Like everyplace else in Ireland the best I could manage as far as directions was a latitude and longitude obtained online (52°10’17.2″N 10°21’02.4″W, or 52.171440, -10.350660). This translated to a slightly less accurate location once it went into the GPS. This got us to a pull-off on the side of an unnamed road. I pulled over, looked left and right and directly ahead and saw hedges, fields and low stone walls. I knew I had to be in the right area but saw nothing to indicate where the oratory might be. I decided that this was a good spot to get the picture of the two of us in our tiny little rental car that I’d been wanting to take. I got out, put the camera on a handy stone wall, set the timer and then got back in the car. Smile! I noted that the car was all in frame and that we were both looking at the camera, and rolled on down the road. A short distance away I found the entrance to the Gallarus Oratory Visitor’s Center. What I did not notice until more than a year later when looking at the car selfie, was the little brown sign at the far end of the pull-off that pointed the way to the footpath that lead directly to the oratory.

So to be clear… you can park your vehicle on the side of the road and walk to the oratory any time, night or day, free of charge.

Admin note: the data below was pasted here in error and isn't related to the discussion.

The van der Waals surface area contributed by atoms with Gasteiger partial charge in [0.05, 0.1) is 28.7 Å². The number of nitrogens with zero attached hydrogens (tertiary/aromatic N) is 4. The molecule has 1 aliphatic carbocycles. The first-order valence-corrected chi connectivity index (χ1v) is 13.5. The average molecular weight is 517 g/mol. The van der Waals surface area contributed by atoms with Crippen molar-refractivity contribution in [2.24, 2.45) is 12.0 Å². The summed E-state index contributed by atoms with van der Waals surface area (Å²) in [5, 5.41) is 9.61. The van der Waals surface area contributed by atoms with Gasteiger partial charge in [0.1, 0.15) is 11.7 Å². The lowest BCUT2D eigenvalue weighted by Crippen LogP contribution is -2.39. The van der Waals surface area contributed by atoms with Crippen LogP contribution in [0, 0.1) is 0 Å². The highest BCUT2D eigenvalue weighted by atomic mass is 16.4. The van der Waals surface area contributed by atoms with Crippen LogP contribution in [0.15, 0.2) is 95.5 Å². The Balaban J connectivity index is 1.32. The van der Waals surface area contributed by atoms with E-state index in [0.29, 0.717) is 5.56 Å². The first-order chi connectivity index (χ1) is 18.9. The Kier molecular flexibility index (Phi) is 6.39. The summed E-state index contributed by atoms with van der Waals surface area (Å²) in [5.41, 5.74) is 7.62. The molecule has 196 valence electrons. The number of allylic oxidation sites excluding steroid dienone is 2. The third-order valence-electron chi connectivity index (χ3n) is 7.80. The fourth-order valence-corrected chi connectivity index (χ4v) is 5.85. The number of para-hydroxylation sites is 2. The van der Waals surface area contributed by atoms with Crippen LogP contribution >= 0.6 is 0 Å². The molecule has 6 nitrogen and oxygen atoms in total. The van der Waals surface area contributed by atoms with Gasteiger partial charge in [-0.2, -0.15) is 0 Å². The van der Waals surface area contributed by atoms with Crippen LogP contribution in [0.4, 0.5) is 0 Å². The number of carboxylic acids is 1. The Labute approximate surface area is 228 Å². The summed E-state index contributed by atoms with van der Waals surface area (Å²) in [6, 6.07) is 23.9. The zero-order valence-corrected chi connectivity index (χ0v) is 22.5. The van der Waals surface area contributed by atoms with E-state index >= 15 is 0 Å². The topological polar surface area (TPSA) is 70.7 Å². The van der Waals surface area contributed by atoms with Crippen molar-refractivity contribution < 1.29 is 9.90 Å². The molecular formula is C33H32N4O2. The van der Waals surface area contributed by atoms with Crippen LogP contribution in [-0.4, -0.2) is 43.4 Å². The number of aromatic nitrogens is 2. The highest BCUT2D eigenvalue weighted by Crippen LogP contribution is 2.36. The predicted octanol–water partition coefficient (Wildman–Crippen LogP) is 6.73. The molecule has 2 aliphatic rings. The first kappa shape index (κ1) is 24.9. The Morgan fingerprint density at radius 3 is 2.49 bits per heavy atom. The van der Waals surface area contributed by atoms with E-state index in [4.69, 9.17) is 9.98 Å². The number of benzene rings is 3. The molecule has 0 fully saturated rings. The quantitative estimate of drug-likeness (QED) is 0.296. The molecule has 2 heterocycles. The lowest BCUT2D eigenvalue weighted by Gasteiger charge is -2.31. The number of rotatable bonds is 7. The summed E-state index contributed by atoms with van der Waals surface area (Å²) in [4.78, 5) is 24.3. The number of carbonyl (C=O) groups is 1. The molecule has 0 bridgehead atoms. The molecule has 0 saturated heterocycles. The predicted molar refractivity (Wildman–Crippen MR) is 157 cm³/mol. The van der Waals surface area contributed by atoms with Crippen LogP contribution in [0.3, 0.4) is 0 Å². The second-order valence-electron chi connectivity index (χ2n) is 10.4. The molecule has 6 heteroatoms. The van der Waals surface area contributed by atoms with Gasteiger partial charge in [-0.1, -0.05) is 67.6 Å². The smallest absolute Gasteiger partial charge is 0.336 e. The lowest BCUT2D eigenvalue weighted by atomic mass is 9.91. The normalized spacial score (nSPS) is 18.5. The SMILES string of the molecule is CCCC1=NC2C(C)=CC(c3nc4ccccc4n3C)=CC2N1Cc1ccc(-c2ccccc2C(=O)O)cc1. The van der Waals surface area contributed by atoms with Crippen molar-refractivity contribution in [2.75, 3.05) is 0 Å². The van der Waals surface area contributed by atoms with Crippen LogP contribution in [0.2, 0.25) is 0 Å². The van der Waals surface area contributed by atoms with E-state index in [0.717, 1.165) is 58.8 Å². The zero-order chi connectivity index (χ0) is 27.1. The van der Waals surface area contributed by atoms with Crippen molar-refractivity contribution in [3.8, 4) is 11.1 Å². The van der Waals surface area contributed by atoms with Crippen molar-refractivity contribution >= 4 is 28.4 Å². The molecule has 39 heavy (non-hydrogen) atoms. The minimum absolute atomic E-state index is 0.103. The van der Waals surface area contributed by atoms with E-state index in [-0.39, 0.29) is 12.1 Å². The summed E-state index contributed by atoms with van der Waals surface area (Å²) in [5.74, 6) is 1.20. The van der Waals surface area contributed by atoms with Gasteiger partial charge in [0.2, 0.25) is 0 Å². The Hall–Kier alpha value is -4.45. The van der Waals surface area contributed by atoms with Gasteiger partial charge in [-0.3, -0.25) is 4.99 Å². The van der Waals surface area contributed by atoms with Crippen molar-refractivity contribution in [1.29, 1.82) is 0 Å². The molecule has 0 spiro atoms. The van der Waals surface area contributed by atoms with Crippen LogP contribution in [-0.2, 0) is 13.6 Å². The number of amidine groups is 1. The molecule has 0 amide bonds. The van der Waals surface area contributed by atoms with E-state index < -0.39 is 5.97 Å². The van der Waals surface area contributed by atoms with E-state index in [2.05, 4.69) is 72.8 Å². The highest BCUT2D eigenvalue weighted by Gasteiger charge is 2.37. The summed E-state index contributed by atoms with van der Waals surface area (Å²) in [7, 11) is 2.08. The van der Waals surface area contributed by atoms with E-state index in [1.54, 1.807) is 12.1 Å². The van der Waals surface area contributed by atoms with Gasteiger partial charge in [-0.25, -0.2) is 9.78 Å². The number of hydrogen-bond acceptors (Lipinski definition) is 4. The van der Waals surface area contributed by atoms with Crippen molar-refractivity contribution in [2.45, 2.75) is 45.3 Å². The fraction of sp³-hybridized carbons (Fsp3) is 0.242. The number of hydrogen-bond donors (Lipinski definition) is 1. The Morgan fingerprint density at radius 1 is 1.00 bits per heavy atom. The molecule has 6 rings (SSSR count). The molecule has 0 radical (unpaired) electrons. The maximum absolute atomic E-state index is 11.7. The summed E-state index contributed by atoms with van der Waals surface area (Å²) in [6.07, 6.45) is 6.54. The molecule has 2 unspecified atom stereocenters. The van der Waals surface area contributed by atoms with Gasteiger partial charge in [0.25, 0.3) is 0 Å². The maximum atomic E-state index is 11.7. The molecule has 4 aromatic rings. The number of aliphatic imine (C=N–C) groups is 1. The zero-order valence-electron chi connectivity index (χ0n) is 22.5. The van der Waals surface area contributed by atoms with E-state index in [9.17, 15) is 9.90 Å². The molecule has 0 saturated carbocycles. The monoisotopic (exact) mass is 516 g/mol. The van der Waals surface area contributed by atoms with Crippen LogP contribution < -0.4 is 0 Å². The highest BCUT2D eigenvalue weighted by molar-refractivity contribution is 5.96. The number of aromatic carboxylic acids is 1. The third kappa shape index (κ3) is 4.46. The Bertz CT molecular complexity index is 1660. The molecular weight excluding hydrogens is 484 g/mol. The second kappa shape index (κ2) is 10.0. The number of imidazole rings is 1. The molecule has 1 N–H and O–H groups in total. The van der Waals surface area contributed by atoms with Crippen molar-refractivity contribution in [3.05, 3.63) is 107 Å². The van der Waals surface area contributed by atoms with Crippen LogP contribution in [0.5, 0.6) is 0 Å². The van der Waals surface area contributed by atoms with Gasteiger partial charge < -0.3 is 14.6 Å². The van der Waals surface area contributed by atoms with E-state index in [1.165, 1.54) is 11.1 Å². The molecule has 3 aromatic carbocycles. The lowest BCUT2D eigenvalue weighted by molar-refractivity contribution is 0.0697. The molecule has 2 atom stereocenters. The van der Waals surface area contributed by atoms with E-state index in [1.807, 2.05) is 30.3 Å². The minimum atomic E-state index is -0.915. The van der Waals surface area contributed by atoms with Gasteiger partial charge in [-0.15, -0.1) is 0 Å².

Or…

You can go to the visitor’s center and pay €6 per person. That may sound like a bum deal, and if you’ve studied and just want to have a look at the building I encourage you to park at the pull-off (It’s actually a shorter walk), but you do get something for your €6. There is a small gift shop, a cafe (Not open when we visited), a parking lot, a short film on Irish archeology, and toilets. We also got to meet Katy the Kitty, who was very sweet. As I understand it, the visitor’s center is a private venture put together by the fellow who owns the property adjacent to the oratory. Good for him I guess.

The Gallarus Oratory

The Gallarus Oratory